Exploring the MBTI and Myers Briggs Personality Types and applications | Personality Pathways



Articles on MBTI ® & Personality Type applications: Personality Type in Education

Are They Really Problem Students?  Bridging Differences through Understanding
By Jane Kise, Ed. D., and Beth Russell, Ed. D.
(jane kise' preferences are infj; beth russell's are enfj)

Chances are, you’ve heard complaints about students who:

  • Blurt, squirm, poke, or pester
  • Ask too many questions
  • Refuse to work, claiming that a teacher doesn’t like them
  • Constantly miss homework deadlines

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Often, the next statement is, “What’s wrong with this kid?” But there may not be anything wrong—the problem may be a personality clash. As one teacher put it, “What I thought were student deficiencies were a matter of my style. Often I can change something small in my classroom that makes a big difference in helping them be successful.”

Currently, we are introducing personality type concepts at an urban middle school where nearly two-thirds of the students receive reduced or free lunches. Approximately 70% are students of color, mostly African American and Hmong. In this climate, looking at preferences for learning points to ways in which diverse people are actually similar, building pathways for understanding.

While many personality frameworks offer insights into differences among people, one of the most well-researched is Jungian type theory, best known through the Myers-Briggs Type Indicator® tool (MBTI). This theory holds that people take in information and make decisions differently, two key processes in education. Further, these variations in behavior are quite orderly and consistent.

Often, educators say that they have “done” the MBTI ®before, but there is a difference between “doing” type and actually “experiencing” how people with different preferences view classroom dynamics, assignments, relationships and other areas that are as vital to education as what is actually taught. We provide hands’-on exercises and lesson plans that allow teachers to experience the different preferences in their classrooms.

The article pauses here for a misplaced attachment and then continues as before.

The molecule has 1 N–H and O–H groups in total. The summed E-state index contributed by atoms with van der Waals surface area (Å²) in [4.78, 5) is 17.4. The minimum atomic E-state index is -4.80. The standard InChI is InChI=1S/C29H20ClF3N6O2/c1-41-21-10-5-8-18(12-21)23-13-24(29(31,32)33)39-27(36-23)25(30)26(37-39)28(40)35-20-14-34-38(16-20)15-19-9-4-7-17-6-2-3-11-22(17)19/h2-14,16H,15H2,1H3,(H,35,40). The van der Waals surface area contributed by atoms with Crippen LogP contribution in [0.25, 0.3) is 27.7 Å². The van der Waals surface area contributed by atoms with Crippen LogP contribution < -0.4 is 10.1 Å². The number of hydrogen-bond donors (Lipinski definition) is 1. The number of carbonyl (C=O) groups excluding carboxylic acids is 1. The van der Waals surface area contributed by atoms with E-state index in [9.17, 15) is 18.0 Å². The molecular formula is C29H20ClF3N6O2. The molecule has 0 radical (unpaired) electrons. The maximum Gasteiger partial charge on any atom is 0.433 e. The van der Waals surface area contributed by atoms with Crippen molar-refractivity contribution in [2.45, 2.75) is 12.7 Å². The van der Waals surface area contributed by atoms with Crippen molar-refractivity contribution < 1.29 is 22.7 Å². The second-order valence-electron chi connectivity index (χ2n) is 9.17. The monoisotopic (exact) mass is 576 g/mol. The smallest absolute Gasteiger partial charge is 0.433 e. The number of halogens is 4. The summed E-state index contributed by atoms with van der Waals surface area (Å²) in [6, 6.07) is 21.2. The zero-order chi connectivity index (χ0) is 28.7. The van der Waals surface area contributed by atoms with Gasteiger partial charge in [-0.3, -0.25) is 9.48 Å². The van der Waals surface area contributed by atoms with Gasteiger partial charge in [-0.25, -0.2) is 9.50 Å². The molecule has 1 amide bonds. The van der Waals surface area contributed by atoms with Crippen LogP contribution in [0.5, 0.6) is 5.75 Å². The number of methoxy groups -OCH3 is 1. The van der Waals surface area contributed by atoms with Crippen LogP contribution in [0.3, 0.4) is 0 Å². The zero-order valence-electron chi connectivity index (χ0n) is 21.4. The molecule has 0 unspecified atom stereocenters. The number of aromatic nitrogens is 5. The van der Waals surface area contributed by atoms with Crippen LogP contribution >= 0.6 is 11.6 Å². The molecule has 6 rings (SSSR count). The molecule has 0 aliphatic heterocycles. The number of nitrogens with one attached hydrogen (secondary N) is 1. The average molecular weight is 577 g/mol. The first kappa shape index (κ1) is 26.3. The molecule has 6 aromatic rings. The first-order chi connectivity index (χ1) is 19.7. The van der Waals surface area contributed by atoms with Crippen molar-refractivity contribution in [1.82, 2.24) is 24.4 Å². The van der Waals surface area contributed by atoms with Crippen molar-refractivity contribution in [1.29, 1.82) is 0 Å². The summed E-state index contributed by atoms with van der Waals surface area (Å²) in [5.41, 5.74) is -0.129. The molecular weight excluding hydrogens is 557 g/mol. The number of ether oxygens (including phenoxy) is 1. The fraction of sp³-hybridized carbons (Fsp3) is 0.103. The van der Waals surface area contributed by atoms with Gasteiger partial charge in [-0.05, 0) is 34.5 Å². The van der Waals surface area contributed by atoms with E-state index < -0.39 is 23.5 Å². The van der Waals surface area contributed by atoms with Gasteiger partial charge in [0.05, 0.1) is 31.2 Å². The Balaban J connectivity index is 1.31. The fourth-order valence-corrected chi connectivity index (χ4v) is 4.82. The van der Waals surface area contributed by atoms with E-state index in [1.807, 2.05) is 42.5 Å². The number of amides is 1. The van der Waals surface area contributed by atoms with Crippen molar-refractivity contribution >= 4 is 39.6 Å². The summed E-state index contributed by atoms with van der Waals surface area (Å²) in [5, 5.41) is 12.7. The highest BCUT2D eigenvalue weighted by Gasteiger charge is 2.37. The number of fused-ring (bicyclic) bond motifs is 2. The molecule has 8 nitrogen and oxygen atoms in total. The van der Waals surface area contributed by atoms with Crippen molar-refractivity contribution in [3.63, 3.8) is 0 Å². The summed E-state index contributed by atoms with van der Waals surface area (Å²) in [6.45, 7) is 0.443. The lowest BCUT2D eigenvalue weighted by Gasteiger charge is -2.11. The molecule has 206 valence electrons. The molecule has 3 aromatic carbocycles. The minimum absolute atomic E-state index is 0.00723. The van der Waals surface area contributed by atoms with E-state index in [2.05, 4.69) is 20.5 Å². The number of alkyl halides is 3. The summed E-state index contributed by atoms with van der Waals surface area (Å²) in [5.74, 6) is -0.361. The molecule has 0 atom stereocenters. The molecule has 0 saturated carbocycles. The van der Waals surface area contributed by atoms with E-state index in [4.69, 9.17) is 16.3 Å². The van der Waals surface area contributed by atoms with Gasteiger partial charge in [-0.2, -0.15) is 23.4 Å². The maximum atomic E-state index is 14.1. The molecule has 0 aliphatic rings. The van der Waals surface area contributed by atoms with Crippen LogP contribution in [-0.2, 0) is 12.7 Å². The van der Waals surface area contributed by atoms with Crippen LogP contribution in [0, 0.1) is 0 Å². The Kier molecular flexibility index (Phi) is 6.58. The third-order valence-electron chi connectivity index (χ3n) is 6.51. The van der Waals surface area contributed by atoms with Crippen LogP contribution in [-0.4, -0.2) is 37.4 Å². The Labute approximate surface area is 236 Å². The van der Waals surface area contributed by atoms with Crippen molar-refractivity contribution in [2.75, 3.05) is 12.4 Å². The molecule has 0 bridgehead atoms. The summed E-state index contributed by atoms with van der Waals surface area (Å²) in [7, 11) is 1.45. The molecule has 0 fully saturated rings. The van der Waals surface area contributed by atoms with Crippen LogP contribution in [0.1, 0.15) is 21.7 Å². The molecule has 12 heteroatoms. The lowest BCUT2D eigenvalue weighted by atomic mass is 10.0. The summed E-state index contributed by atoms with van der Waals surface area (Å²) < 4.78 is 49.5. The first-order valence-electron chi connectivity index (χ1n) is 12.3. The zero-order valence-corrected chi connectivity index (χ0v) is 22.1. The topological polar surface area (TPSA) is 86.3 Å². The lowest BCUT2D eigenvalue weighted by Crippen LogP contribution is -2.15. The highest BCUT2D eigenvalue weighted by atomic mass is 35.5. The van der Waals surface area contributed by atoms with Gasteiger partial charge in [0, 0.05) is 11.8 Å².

At Dr. Russell’s previous school, weekly staff development meetings were available to introduce personality type preferences to the entire staff at once. Teachers reported that using the concepts improved student motivation and work quality. Because of limited staff development time at Dr. Russell’s current school, we decided to use a pilot program approach. One team of four 6th grade teachers volunteered to learn about personality type, incorporate it into their classroom management and lesson planning techniques, and introduce their students to the concepts.

After a semester, the attendance rates for the students assigned to the pilot team were better than for the other 6th grade team. Further, when asked to identify which of their 130 students the teachers knew well, the pilot team listed only four with whom none of them had a significant relationship, while the other team listed 25 students. Thus the training seems to be helping teachers build relationships with their students, a crucial step in the learning process.

As the year continued, the teachers worked to adapt lesson plans, assignments and assessments for the learning styles of students with different personalities. Teachers saw significant increases in student engagement and performance with the new lesson plans. The following chart compares results on two projects in language arts:

  Project not designed
using type concepts
Project designed
using type concepts
% of students who received an “F" 26% 8%
% of students who received >75% 58% 70%
% of students who received >85% 32% 55%
% of students who received >95% 9% 36%

Furthermore, the Language Arts teacher reported that there were close to no behavior problems in her classroom while students worked on the project she created using type concepts that took into account the students’ personalities and learning styles.

> > > Next Page: The Importance of Personality Preferences in the classroom

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